53. Because she was a right-handed writer prior to the accident, Plaintiff had to learn how to write with her left hand. She still has difficulty writing.

54. Due to lack of circulation, Plaintiff's right hand gets cold at temperatures below 70 degrees and is prone to frostbite. As a result, Plaintiff can no longer enjoy outdoor winter sports, such as snowshoeing.

55. Plaintiff requires assistance with a multitude of everyday tasks. She feels embarrassed and humiliated when she forced to ask her elderly friends for assistance.

Permanent Loss of Use of Right Hand

56. The injury sustained was to the Plaintiff's right hand.

57. Plaintiff is right-hand dominant.

58. According to a permanent impairment evaluation completed by Dr. Therese K. White, the total impairment to Plaintiff's right hand is 90%; Plaintiff's upper extremity impairment is 81%; and Plaintiff's whole person body impairment is 52%. (See Pl. Ex. 1, Tab 3.)

Scarring & Effect on Personality

59. Plaintiff suffered severe and permanent injuries including, but not limited to, a "crush degloving" of her right hand. (Id.)

60. Even after multiple reconstructive surgeries, Plaintiff's hand appears contorted and mangled. (See Pl. Ex. 1, Tab 5.) As a result, it has attracted the gazes and comments of strangers.

61. Plaintiff no longer is uninhibited in public settings, such as church, grocery stores, or gatherings. Where she once would extend her hand and give a hardy shake or participate in group prayer, now she withdraws and covers her hand in order to conceal her wound.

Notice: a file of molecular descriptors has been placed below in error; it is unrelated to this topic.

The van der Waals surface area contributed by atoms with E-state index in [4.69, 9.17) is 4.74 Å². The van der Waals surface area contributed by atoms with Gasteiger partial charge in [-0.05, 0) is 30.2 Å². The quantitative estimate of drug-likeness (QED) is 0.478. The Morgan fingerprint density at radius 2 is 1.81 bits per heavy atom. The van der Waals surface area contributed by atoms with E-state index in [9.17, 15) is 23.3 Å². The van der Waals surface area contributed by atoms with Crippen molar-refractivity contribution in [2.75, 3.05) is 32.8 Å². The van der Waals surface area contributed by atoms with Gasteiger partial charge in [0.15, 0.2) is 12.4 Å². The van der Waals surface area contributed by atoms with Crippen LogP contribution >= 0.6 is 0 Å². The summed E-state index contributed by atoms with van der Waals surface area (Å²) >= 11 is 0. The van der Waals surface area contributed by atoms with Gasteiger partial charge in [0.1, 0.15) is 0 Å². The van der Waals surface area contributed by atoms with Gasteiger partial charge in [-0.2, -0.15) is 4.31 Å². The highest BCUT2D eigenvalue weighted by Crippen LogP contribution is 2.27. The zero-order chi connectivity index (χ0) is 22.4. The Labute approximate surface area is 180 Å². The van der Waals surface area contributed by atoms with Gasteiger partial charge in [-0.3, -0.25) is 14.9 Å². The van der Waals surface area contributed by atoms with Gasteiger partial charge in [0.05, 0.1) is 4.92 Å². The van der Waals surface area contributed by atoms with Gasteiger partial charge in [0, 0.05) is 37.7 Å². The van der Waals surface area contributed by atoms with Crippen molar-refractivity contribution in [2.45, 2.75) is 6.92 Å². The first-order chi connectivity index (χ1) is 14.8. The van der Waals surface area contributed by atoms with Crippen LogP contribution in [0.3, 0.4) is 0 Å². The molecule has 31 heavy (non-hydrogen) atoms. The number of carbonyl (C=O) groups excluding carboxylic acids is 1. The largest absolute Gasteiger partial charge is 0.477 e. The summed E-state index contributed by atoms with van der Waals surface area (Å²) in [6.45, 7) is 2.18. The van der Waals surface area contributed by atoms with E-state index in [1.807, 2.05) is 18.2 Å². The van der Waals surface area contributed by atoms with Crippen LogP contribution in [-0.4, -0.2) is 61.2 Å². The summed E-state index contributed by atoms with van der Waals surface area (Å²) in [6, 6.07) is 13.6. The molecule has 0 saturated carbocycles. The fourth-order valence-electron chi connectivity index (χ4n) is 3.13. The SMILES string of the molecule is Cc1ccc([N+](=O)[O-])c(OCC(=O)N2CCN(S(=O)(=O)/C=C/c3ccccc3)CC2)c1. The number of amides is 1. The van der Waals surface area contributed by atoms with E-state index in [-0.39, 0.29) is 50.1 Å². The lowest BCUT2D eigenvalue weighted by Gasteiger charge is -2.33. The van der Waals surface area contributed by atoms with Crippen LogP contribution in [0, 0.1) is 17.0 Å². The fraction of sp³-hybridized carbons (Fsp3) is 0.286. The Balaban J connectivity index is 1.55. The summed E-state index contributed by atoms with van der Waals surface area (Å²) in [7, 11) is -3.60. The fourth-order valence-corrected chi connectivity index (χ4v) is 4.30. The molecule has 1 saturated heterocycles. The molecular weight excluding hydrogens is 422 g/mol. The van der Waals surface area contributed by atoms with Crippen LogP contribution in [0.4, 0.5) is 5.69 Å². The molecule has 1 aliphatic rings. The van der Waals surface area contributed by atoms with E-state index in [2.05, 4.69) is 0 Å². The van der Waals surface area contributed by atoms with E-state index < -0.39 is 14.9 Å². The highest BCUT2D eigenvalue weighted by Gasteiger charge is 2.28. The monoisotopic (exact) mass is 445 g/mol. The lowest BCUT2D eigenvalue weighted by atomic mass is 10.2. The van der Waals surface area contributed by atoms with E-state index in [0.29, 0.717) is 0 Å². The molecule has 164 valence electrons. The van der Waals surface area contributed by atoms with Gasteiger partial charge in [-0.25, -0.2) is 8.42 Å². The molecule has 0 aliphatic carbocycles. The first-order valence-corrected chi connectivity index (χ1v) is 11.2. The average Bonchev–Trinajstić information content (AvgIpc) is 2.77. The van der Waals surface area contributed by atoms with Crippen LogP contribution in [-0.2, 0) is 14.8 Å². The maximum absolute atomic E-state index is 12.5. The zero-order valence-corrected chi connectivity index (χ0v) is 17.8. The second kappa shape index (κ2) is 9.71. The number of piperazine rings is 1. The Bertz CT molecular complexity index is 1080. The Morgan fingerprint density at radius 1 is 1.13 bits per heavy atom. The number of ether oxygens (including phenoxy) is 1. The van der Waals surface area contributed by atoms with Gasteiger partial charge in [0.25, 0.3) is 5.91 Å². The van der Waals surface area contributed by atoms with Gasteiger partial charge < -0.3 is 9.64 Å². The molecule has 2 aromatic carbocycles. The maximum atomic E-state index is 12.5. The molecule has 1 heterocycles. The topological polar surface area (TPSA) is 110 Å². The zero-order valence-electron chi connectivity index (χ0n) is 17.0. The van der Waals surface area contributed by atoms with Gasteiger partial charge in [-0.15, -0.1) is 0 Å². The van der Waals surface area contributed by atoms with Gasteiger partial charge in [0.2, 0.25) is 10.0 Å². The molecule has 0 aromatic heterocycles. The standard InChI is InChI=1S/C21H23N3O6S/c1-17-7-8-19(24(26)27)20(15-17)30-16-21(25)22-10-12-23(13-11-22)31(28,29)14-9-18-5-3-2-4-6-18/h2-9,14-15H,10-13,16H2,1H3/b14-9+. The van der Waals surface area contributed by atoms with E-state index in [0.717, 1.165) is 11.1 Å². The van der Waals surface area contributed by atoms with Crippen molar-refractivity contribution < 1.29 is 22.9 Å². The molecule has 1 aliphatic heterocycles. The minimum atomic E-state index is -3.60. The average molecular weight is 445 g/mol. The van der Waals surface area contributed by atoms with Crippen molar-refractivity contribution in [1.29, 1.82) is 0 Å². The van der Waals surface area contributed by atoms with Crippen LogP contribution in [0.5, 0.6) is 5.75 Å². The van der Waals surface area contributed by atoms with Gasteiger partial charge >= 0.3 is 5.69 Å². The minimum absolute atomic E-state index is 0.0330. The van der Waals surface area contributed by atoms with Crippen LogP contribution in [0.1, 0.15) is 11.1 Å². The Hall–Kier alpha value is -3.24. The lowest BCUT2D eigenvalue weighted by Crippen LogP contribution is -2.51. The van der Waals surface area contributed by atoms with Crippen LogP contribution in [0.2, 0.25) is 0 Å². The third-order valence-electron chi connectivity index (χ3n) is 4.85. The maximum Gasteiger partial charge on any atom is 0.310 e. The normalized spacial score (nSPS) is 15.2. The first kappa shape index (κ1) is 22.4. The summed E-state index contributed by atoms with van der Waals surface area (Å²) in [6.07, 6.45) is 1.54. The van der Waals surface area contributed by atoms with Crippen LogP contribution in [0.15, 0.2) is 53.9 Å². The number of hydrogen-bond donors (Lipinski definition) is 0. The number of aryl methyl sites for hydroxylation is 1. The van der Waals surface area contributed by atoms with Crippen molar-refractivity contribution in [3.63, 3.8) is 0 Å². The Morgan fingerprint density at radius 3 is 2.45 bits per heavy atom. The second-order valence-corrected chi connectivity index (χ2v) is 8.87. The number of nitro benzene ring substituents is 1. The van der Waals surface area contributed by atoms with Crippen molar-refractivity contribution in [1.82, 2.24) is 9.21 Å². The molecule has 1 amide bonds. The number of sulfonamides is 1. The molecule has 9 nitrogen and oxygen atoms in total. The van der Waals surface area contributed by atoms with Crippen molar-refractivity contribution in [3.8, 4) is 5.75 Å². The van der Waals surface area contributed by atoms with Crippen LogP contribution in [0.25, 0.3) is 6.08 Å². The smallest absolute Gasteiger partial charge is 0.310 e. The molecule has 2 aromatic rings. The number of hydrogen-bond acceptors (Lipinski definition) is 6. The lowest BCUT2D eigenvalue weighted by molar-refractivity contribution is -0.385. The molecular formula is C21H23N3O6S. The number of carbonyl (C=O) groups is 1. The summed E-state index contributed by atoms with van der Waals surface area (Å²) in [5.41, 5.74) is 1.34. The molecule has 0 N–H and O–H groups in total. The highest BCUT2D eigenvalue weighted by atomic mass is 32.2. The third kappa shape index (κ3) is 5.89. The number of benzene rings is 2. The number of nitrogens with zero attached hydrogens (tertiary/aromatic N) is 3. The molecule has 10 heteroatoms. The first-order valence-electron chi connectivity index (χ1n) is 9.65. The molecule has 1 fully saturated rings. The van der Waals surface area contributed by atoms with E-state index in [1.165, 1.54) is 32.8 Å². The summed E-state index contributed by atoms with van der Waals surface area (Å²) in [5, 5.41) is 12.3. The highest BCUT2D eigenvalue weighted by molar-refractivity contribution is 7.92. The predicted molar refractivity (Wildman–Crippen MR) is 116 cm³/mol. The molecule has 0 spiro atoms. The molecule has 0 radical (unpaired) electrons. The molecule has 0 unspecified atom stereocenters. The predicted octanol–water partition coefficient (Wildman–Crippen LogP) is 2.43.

62. Not only is Plaintiff's hand scarred, but so too is her thigh area. Skin was removed from Plaintiff's thigh and grafted onto her hand. The area from where the skin was removed is scarred. The area is unsightly and visible when Plaintiff wears shorts.

63. Plaintiff also bears a scar in her groin area where a flap was created to promote the healing of what remained of her hand.

64. Plaintiff is self-conscious of these scars. As a result of her scars, she is more apprehensive of interactions with the people around her and has changed some of her mannerisms.

Lost Wages & Lost Earning Capacity

65. CYRO hired Plaintiff on November 2, 1981.

66. At the time of this accident, Plaintiff was earning $14.30, and her average weekly wage was $668.74. (See Pl. Ex. 1, Tab 8.)

67. From May 10, 2002 until July 21, 2003, Plaintiff could not work at all. Plaintiff's lost wages for this 62-week period total approximately $41,461.88. (Id.)